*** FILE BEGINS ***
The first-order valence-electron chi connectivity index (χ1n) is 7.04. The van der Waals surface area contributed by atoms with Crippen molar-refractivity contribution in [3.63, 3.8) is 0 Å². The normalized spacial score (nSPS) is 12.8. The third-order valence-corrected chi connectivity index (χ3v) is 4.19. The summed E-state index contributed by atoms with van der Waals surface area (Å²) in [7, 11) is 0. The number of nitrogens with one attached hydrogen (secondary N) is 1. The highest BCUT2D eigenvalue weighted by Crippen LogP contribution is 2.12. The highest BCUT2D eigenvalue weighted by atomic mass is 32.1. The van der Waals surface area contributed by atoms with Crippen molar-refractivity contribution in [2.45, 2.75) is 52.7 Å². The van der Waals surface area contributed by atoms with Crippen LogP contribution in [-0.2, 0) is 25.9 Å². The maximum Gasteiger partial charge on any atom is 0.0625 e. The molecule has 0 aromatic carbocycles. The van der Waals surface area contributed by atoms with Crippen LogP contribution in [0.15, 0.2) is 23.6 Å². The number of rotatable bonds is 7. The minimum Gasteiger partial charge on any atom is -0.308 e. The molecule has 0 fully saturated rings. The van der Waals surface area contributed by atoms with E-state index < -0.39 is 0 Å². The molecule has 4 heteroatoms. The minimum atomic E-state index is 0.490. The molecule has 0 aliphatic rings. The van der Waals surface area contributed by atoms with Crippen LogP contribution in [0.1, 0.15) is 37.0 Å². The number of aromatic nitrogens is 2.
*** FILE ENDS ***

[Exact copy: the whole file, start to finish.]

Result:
The first-order valence-electron chi connectivity index (χ1n) is 7.04. The van der Waals surface area contributed by atoms with Crippen molar-refractivity contribution in [3.63, 3.8) is 0 Å². The normalized spacial score (nSPS) is 12.8. The third-order valence-corrected chi connectivity index (χ3v) is 4.19. The summed E-state index contributed by atoms with van der Waals surface area (Å²) in [7, 11) is 0. The number of nitrogens with one attached hydrogen (secondary N) is 1. The highest BCUT2D eigenvalue weighted by Crippen LogP contribution is 2.12. The highest BCUT2D eigenvalue weighted by atomic mass is 32.1. The van der Waals surface area contributed by atoms with Crippen molar-refractivity contribution in [2.45, 2.75) is 52.7 Å². The van der Waals surface area contributed by atoms with Crippen LogP contribution in [-0.2, 0) is 25.9 Å². The maximum Gasteiger partial charge on any atom is 0.0625 e. The molecule has 0 aromatic carbocycles. The van der Waals surface area contributed by atoms with Crippen LogP contribution in [0.15, 0.2) is 23.6 Å². The number of rotatable bonds is 7. The minimum Gasteiger partial charge on any atom is -0.308 e. The molecule has 0 fully saturated rings. The van der Waals surface area contributed by atoms with E-state index < -0.39 is 0 Å². The molecule has 4 heteroatoms. The minimum atomic E-state index is 0.490. The molecule has 0 aliphatic rings. The van der Waals surface area contributed by atoms with Crippen LogP contribution in [0.1, 0.15) is 37.0 Å². The number of aromatic nitrogens is 2.